Climate Change?

punkdocpunkdoc Posts: 5,239

NO, I am not starting this thread to start a punch up.

BUT, I was thinking whilst I was removing part of a large clump of C.lucifer, how times have changed.

When I planted the first clump 20 years ago, they were regarded as not completely hardy in the North. The original clump has been divided many times and they have survived some very harsh northern winters.

Is this climate change?

And you've been so busy lately that you haven't found the time 
To open up your mind And watch the world spinning gently out of time
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  • Alan Clark2Alan Clark2 Posts: 629

    The fact that they survived some severe winters merely proves that they are hardier than people once thought. The climate has changed, Lucifer hasn't.

  • I don't think there's much argument about global warming if you see the facts re the arctic circle ice melt, but, we still get drizzle at Christmas across much of the country, despite the films we used to watch and we get cold weather as 'the days grow longer', which fact was spoken about a century ago. However, re 'Lucifer' and many other plants I can think of, I think that a combination of our knowledge of where to site them and the plants' natural ability to adapt has allowed many things to establish themselves quite successfully in gardens. The number of plants available to us now is hugely increased from what even one as young as I am can remember (!), particularly when it comes to perennials, I think.

    H-C

    Last edited: 27 November 2016 16:14:47

  • B3B3 Posts: 5,157

    I don't dispute that what we do affects the climate but nothing stays the same

     There have been ice ages, and in more recent times, the big snow in the 60s and the drought in the 70s. Most Christmas days that I remember have been dry, sunny and often 'unseasonably' warm  - unlike the snowy Christmas cards. We can do our best to mitigate our contribution to the changes but volcanic eruptions etc can cause as much damage to the status quo as our own efforts.

    In London. Keen but lazy.
  • punkdocpunkdoc Posts: 5,239

    I was a doctor on an Arctic scientific trip in 2015 and all the experts there would agree with you. I was only there to see Polar Bears and Whales and hope I didn't have any work to do!

    And you've been so busy lately that you haven't found the time 
    To open up your mind And watch the world spinning gently out of time
  • BobTheGardenerBobTheGardener LeicsPosts: 6,503

    The contribution of CO2 from volcanoes is less than 1% of that from humans burning fossil fuel.  This gives some perspective to the huge amount of damage we are causing, all by our little selves.

    A trowel in the hand is worth a thousand lost under a bush.
  • Invicta2Invicta2 Posts: 663

    I remember reading that Christmas Day was more likely to be "green" than white back in the 1960's before global warming was thought of, it appears to fall within a cyclical period of low pressure from the atlantic, wet but not cold.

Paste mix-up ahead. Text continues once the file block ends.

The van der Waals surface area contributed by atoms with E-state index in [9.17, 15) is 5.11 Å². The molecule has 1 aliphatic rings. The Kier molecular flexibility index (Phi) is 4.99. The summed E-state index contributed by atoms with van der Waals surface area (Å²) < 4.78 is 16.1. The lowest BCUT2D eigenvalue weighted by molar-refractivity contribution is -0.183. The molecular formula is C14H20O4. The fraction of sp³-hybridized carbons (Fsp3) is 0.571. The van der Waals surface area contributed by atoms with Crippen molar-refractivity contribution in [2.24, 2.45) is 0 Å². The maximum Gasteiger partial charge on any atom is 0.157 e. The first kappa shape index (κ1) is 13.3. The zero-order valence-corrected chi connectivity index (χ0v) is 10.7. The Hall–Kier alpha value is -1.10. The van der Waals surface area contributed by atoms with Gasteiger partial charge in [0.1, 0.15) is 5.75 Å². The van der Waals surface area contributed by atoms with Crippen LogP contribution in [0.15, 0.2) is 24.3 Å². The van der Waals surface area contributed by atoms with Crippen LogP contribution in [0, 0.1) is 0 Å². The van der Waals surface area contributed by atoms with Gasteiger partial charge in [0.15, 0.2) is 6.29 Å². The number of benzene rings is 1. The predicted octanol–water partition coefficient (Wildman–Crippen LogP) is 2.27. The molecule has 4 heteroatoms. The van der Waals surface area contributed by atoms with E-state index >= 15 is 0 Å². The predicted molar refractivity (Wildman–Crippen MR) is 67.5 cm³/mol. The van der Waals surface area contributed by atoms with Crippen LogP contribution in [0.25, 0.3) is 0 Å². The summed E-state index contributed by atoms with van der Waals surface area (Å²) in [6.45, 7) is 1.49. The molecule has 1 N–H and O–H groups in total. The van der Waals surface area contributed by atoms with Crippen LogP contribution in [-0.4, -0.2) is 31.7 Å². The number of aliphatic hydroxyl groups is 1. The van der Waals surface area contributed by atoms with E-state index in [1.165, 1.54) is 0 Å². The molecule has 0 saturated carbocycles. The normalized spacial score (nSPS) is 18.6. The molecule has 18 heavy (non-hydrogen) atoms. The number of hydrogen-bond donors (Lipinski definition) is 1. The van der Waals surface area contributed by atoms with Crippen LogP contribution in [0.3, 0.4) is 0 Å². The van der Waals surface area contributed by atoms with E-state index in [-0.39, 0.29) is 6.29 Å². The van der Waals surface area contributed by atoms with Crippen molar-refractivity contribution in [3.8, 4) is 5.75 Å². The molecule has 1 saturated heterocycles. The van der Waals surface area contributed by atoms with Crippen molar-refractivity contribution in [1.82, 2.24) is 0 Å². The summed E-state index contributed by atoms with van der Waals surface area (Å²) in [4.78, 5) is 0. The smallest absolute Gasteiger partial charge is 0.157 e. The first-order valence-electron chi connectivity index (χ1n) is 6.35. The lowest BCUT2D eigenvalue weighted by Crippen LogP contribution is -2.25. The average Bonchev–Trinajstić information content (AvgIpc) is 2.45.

• BobTheGardener

    Citation, or this is pure armchair 'expertise.' And please don't tell me to 'Google it.'

  • NO punch-ups!

    H-C

  • ObelixxObelixx Posts: 10,673

    It has been measured.  There's an article about it by the Hawaiin Volcanic Observatory mob - http://hvo.wr.usgs.gov/volcanowatch/archive/2007/07_02_15.html and no doubt others.  I'm so glad I'm not downwind of a volcano emitting SO2!

    Earth's weather patterns have always been cyclical with mini ice ages and so on but those have been largely a result of the elliptical nature or our orbit round the sun and thus greater or lesser distance from the heat.   However, the past few decades have seen a relentless rise in average temperatures that is, amongst other things, having a devastating effect on ice flows in mountain glaciers and the ice cap at the North Pole.  This is leading to increased sea levels and more turbulent and frequent catastrophic storms.

    Having deliberately moved south to a new garden in order to experience a beneficial climate change for both my garden ambitions and my arthritis, I can't speak about the effects on plants here as I don't know them yet but I do know there was a very long and unusual drought here from mid July to the end of October after a cold wet spring and that, according to our farmer neighbours, has made life difficult for both his beef cattle and the crops he grows to feed them through winter.   He's had to carry food and water to the fields 6 weeks ahead of normal.

    The Vendée, France
  • punkdocpunkdoc Posts: 5,239

    I agree H-C. I was wary about starting this thread, knowing the problems we have had in the recent past, but I am genuinely interested to find out how the people with the opposite view to mine explain their logic.

    And you've been so busy lately that you haven't found the time 
    To open up your mind And watch the world spinning gently out of time
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